Research 02.02.24

South Yorkshire Digital Health Hub unveils Google investment

The South Yorkshire Digital Health Hub, based at Sheffield Olympic Legacy Park, has unveiled investment in health tech research and training by Google, to help tackle inequalities in the region and drive economic growth.

Led by the University of Sheffield, in partnership with Sheffield Hallam University and alongside the South Yorkshire Mayoral Combined Authority (SYMCA) and Sheffield Teaching Hospitals NHS Foundation Trust, the £4 million Digital Health Hub will use the investment to fund research, digital skills training scholarships and apprenticeships for local students and businesses.

As part of this, the South Yorkshire Digital Health Hub will work with Google on a series of pioneering research opportunities. The first of these – the PUMAS study – aims to understand whether Pixel smartphone sensors that detect light, radar, and electrical signals from the heart could aid the detection of common conditions such as hypertension, high cholesterol and chronic kidney disease. Early detection of these conditions could help people to make informed lifestyle choices which could slow down and even in some cases prevent their progression.

The first study of its kind, looking at how digital technologies could transform the way that people interact with their health, has the potential to save lives, improve health outcomes and free up valuable NHS resources.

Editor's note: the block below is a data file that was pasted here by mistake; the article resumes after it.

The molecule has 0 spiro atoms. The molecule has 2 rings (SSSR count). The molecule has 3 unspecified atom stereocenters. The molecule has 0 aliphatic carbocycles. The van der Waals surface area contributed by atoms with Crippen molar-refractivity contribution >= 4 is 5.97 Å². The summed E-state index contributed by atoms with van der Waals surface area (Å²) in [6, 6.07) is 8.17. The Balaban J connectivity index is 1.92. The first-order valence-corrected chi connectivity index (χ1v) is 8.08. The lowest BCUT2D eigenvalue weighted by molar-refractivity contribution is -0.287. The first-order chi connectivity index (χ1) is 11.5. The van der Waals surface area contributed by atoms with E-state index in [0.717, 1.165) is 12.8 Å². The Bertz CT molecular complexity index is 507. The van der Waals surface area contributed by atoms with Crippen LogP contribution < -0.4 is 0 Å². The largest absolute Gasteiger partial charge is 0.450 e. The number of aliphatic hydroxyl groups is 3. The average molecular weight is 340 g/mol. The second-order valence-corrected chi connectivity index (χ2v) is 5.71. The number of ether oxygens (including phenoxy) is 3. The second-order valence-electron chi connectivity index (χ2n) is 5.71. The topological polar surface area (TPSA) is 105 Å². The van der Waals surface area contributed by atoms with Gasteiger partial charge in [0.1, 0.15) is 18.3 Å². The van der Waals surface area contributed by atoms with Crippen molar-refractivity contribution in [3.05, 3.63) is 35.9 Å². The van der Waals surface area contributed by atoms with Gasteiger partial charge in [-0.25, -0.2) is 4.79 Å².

Tim Chico, Professor of Cardiovascular Medicine at the University of Sheffield and Director of South Yorkshire’s Digital Health Hub, said: “We launched this health hub because we know that the more information we have about patients’ health as early as possible, the more opportunities we will have to make a difference. With partners like Google, we are able to look at how we harness technology to support that information gathering, to support patients and medical professionals to make decisions together earlier leading to better outcomes. Bringing together patients, healthcare professionals, researchers and companies creates a community of practice – it’s the future.”

The research will take place through the South Yorkshire Digital Health Hub, a £4 million partnership led by the two universities alongside partners in health and business, to drive the development of innovative digital technologies to improve the way diseases are diagnosed and treated.

The South Yorkshire Digital Health Hub is part of the Insigneo Institute at the University of Sheffield and is hosted at Sheffield Hallam University’s world-leading Advanced Wellbeing Research Centre (AWRC), which is dedicated to improving health and wellbeing through innovations that help people move.

Steve Haake MBE, Professor of Sports Engineering at Sheffield Hallam University and Deputy Director of the Digital Health Hub, said: “Our vision is to develop digital health tools that incorporate information from daily life to help patients and healthcare professionals make the right decisions at the right time.